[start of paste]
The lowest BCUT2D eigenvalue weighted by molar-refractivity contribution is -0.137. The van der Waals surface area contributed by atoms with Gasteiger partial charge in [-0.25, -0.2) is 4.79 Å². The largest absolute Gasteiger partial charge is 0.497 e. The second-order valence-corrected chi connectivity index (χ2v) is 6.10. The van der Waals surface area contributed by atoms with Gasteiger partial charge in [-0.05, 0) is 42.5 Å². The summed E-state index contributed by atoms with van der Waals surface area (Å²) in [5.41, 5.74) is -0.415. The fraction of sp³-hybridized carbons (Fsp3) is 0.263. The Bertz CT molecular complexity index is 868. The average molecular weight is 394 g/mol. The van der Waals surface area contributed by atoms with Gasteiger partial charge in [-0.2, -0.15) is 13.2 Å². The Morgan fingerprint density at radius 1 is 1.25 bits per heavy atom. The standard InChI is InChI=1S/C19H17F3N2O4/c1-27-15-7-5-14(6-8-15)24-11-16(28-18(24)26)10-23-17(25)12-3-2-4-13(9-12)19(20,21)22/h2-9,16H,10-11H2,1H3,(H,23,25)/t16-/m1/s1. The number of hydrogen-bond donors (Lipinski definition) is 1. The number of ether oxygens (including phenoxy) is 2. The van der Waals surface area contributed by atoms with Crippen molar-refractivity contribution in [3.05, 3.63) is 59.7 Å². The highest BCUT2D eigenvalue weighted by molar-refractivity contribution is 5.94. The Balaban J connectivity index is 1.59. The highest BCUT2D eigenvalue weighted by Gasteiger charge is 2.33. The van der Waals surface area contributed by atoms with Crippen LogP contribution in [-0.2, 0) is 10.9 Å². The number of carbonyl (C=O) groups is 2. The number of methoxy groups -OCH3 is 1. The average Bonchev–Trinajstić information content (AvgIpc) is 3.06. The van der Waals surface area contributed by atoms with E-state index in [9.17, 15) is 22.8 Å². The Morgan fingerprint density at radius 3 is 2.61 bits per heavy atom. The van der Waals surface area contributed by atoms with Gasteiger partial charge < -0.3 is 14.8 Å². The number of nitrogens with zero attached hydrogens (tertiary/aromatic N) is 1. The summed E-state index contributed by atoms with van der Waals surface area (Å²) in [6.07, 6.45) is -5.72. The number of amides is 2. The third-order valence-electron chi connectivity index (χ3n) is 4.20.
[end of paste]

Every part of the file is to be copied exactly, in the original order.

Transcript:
The lowest BCUT2D eigenvalue weighted by molar-refractivity contribution is -0.137. The van der Waals surface area contributed by atoms with Gasteiger partial charge in [-0.25, -0.2) is 4.79 Å². The largest absolute Gasteiger partial charge is 0.497 e. The second-order valence-corrected chi connectivity index (χ2v) is 6.10. The van der Waals surface area contributed by atoms with Gasteiger partial charge in [-0.05, 0) is 42.5 Å². The summed E-state index contributed by atoms with van der Waals surface area (Å²) in [5.41, 5.74) is -0.415. The fraction of sp³-hybridized carbons (Fsp3) is 0.263. The Bertz CT molecular complexity index is 868. The average molecular weight is 394 g/mol. The van der Waals surface area contributed by atoms with Gasteiger partial charge in [-0.2, -0.15) is 13.2 Å². The Morgan fingerprint density at radius 1 is 1.25 bits per heavy atom. The standard InChI is InChI=1S/C19H17F3N2O4/c1-27-15-7-5-14(6-8-15)24-11-16(28-18(24)26)10-23-17(25)12-3-2-4-13(9-12)19(20,21)22/h2-9,16H,10-11H2,1H3,(H,23,25)/t16-/m1/s1. The number of hydrogen-bond donors (Lipinski definition) is 1. The number of ether oxygens (including phenoxy) is 2. The van der Waals surface area contributed by atoms with Crippen molar-refractivity contribution in [3.05, 3.63) is 59.7 Å². The highest BCUT2D eigenvalue weighted by molar-refractivity contribution is 5.94. The Balaban J connectivity index is 1.59. The highest BCUT2D eigenvalue weighted by Gasteiger charge is 2.33. The van der Waals surface area contributed by atoms with Crippen LogP contribution in [-0.2, 0) is 10.9 Å². The number of carbonyl (C=O) groups is 2. The number of methoxy groups -OCH3 is 1. The average Bonchev–Trinajstić information content (AvgIpc) is 3.06. The van der Waals surface area contributed by atoms with E-state index in [9.17, 15) is 22.8 Å². The Morgan fingerprint density at radius 3 is 2.61 bits per heavy atom. The van der Waals surface area contributed by atoms with Gasteiger partial charge < -0.3 is 14.8 Å². The number of nitrogens with zero attached hydrogens (tertiary/aromatic N) is 1. The summed E-state index contributed by atoms with van der Waals surface area (Å²) in [6.07, 6.45) is -5.72. The number of amides is 2. The third-order valence-electron chi connectivity index (χ3n) is 4.20.